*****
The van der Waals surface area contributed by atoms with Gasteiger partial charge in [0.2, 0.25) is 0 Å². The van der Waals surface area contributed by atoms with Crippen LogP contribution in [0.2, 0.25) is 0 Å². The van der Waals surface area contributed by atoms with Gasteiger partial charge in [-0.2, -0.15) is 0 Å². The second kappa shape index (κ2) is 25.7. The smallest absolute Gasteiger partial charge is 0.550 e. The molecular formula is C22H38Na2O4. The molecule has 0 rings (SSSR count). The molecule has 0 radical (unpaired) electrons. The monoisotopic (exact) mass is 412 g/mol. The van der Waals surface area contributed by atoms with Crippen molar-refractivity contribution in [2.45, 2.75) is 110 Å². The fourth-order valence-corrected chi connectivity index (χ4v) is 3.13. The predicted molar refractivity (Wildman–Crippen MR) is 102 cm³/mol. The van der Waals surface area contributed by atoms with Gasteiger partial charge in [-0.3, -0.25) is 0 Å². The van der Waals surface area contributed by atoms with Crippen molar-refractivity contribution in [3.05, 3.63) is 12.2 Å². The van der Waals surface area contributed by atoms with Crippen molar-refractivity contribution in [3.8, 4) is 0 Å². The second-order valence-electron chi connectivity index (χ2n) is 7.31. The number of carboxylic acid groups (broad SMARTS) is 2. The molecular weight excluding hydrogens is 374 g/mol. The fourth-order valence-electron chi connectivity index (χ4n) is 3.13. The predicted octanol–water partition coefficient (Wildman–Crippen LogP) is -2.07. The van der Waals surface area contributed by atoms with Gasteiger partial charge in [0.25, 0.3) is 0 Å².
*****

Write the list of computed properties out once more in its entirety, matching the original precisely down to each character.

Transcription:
The van der Waals surface area contributed by atoms with Gasteiger partial charge in [0.2, 0.25) is 0 Å². The van der Waals surface area contributed by atoms with Crippen LogP contribution in [0.2, 0.25) is 0 Å². The van der Waals surface area contributed by atoms with Gasteiger partial charge in [-0.2, -0.15) is 0 Å². The second kappa shape index (κ2) is 25.7. The smallest absolute Gasteiger partial charge is 0.550 e. The molecular formula is C22H38Na2O4. The molecule has 0 rings (SSSR count). The molecule has 0 radical (unpaired) electrons. The monoisotopic (exact) mass is 412 g/mol. The van der Waals surface area contributed by atoms with Crippen molar-refractivity contribution in [2.45, 2.75) is 110 Å². The fourth-order valence-corrected chi connectivity index (χ4v) is 3.13. The predicted molar refractivity (Wildman–Crippen MR) is 102 cm³/mol. The van der Waals surface area contributed by atoms with Gasteiger partial charge in [-0.3, -0.25) is 0 Å². The van der Waals surface area contributed by atoms with Crippen molar-refractivity contribution in [3.05, 3.63) is 12.2 Å². The van der Waals surface area contributed by atoms with Crippen molar-refractivity contribution in [3.8, 4) is 0 Å². The second-order valence-electron chi connectivity index (χ2n) is 7.31. The number of carboxylic acid groups (broad SMARTS) is 2. The molecular weight excluding hydrogens is 374 g/mol. The fourth-order valence-electron chi connectivity index (χ4n) is 3.13. The predicted octanol–water partition coefficient (Wildman–Crippen LogP) is -2.07. The van der Waals surface area contributed by atoms with Gasteiger partial charge in [0.25, 0.3) is 0 Å².